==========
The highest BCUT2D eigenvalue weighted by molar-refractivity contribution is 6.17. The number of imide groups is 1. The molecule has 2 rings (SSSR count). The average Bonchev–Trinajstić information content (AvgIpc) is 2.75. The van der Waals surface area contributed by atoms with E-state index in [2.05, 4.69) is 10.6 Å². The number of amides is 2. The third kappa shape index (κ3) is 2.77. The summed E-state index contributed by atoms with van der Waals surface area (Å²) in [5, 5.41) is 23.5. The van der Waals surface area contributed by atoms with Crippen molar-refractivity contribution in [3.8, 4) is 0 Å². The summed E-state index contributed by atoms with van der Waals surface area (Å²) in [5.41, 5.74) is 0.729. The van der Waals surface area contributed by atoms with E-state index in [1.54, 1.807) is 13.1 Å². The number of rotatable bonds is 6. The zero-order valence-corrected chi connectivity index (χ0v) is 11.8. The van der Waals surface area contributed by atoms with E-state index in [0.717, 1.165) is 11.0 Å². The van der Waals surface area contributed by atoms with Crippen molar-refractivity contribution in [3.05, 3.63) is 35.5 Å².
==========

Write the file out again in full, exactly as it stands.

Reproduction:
The highest BCUT2D eigenvalue weighted by molar-refractivity contribution is 6.17. The number of imide groups is 1. The molecule has 2 rings (SSSR count). The average Bonchev–Trinajstić information content (AvgIpc) is 2.75. The van der Waals surface area contributed by atoms with E-state index in [2.05, 4.69) is 10.6 Å². The number of amides is 2. The third kappa shape index (κ3) is 2.77. The summed E-state index contributed by atoms with van der Waals surface area (Å²) in [5, 5.41) is 23.5. The van der Waals surface area contributed by atoms with Crippen molar-refractivity contribution in [3.8, 4) is 0 Å². The summed E-state index contributed by atoms with van der Waals surface area (Å²) in [5.41, 5.74) is 0.729. The van der Waals surface area contributed by atoms with E-state index in [1.54, 1.807) is 13.1 Å². The number of rotatable bonds is 6. The zero-order valence-corrected chi connectivity index (χ0v) is 11.8. The van der Waals surface area contributed by atoms with E-state index in [0.717, 1.165) is 11.0 Å². The van der Waals surface area contributed by atoms with Crippen molar-refractivity contribution in [3.05, 3.63) is 35.5 Å².